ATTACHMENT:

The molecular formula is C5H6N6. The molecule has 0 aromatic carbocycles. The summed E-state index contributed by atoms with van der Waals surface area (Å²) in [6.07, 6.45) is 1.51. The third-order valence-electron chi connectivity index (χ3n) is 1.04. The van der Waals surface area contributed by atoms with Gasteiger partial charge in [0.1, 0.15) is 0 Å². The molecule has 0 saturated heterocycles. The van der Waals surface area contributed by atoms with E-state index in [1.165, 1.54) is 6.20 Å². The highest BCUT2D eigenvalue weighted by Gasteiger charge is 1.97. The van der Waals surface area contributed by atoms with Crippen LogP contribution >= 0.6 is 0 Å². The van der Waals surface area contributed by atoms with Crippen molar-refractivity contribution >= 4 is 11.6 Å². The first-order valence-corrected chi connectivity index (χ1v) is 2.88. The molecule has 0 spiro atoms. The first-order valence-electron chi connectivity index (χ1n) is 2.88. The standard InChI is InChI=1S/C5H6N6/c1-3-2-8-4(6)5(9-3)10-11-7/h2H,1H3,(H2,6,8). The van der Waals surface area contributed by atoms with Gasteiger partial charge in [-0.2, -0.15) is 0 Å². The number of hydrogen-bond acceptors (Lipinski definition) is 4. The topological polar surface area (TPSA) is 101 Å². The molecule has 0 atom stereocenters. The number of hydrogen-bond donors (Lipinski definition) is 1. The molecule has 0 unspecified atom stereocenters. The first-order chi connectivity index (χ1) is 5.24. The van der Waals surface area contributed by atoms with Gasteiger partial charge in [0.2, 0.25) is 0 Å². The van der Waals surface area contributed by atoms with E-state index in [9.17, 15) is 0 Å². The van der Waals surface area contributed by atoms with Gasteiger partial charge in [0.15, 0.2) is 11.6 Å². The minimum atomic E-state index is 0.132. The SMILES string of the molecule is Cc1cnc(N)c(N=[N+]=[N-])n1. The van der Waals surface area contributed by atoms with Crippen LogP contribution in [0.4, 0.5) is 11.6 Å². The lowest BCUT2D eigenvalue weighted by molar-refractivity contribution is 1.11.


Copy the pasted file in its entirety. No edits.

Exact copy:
The molecular formula is C5H6N6. The molecule has 0 aromatic carbocycles. The summed E-state index contributed by atoms with van der Waals surface area (Å²) in [6.07, 6.45) is 1.51. The third-order valence-electron chi connectivity index (χ3n) is 1.04. The van der Waals surface area contributed by atoms with Gasteiger partial charge in [0.1, 0.15) is 0 Å². The molecule has 0 saturated heterocycles. The van der Waals surface area contributed by atoms with E-state index in [1.165, 1.54) is 6.20 Å². The highest BCUT2D eigenvalue weighted by Gasteiger charge is 1.97. The van der Waals surface area contributed by atoms with Crippen LogP contribution >= 0.6 is 0 Å². The van der Waals surface area contributed by atoms with Crippen molar-refractivity contribution >= 4 is 11.6 Å². The first-order valence-corrected chi connectivity index (χ1v) is 2.88. The molecule has 0 spiro atoms. The first-order valence-electron chi connectivity index (χ1n) is 2.88. The standard InChI is InChI=1S/C5H6N6/c1-3-2-8-4(6)5(9-3)10-11-7/h2H,1H3,(H2,6,8). The van der Waals surface area contributed by atoms with Gasteiger partial charge in [-0.2, -0.15) is 0 Å². The number of hydrogen-bond acceptors (Lipinski definition) is 4. The topological polar surface area (TPSA) is 101 Å². The molecule has 0 atom stereocenters. The number of hydrogen-bond donors (Lipinski definition) is 1. The molecule has 0 unspecified atom stereocenters. The first-order chi connectivity index (χ1) is 5.24. The van der Waals surface area contributed by atoms with Gasteiger partial charge in [0.2, 0.25) is 0 Å². The van der Waals surface area contributed by atoms with E-state index in [9.17, 15) is 0 Å². The van der Waals surface area contributed by atoms with Gasteiger partial charge in [0.15, 0.2) is 11.6 Å². The minimum atomic E-state index is 0.132. The SMILES string of the molecule is Cc1cnc(N)c(N=[N+]=[N-])n1. The van der Waals surface area contributed by atoms with Crippen LogP contribution in [0.4, 0.5) is 11.6 Å². The lowest BCUT2D eigenvalue weighted by molar-refractivity contribution is 1.11.